This is meant to be an overview of the features that Genesis Cloud Compute Service has to offer. 



Instances

The accelerator hardware that Genesis Cloud provides is organized in what is called an instance. Think of it as the remote machine that serves at your command. You can set the specs of this machine when you create an instance. You can access an instance once its state has turned to active.

You can find a guide to how to start an instance here. 


As long as the instance is active it will count towards your billing. 



Connecting to your instance

To take control of the instance you need to establish a SSH connection. To authenticate yourself when establishing the connection you need to either have a key-pair uploaded or set a password. Here is a guide on how to to that. If you want you can also set up a graphical user interface later on but we strongly recommend using SSH and the command line. For many data science applications running a jupyter notebook on your instance might also be useful.



Volumes

You might have large datasets that need to be accessed by multiple instances or still be reachable when you took the associated instances down. To make managing large datasets easy we support Volumes that you can mount to any instance you want. Also: they persist when you shut down the instance and can store up to half a Terabyte.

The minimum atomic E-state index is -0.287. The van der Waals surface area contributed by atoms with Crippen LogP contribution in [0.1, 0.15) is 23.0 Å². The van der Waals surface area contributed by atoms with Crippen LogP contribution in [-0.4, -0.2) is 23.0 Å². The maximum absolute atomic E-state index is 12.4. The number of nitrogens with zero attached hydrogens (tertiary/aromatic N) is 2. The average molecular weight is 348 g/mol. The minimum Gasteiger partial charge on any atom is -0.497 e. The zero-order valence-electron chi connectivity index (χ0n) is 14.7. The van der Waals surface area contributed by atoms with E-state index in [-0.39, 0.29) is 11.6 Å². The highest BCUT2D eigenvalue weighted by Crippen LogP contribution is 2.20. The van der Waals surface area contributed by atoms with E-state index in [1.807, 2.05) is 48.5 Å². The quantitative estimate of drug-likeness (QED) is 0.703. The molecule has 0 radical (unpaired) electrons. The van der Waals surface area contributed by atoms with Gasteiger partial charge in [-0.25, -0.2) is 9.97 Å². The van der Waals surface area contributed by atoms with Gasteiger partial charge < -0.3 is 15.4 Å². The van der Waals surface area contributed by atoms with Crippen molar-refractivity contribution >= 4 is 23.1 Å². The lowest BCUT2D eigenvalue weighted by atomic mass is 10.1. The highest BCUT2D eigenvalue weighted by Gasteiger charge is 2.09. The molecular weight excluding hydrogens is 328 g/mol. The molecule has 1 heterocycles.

Here is a guide on how to get started.



Images and Snapshots

Most instances start as a clean slate with either Ubuntu 16 or Ubuntu 18 installed. If you want to use one of the prominent machine learning libraries like Tensorflow or PyTorch you can also use one of the preconfigured images. When you start an instance this way you can start training your models right out of the box.



Let's say you finished installing some software and now you want to shut down your instance and pick up at a later date. That's what snapshots are for. It let's you save all the content of the hard drive associated with your instance. You can then recreate that exact instance at a later date however many times you want. 

Find your way around snapshots.



Networking

Think of security groups as the rules that determine what kind of traffic is allowed in our out of your instance. They control what ports are allowing incoming or outgoing traffic to go through. The standard security group allows every outgoing traffic on every port, incoming traffic via TCP on Ports 443 and 80 as well as SSH connections on Port 22. 

You can easily create new security groups that can then be applied to as many instances as you want.


For connecting your local machine with a remote instance you use the public IP. Additionally, there is a private network between all your instances that allows them to communicate. The connection then never leaves our data center so it's really quick and also never exposed to outsiders that might want to listen in.


Developer API

The developer API allows you to do most of the things you would normally do by using our GUI, but you without using the GUI. This can for example be helpful when you want to automate instance creation. 

Get started with the API here.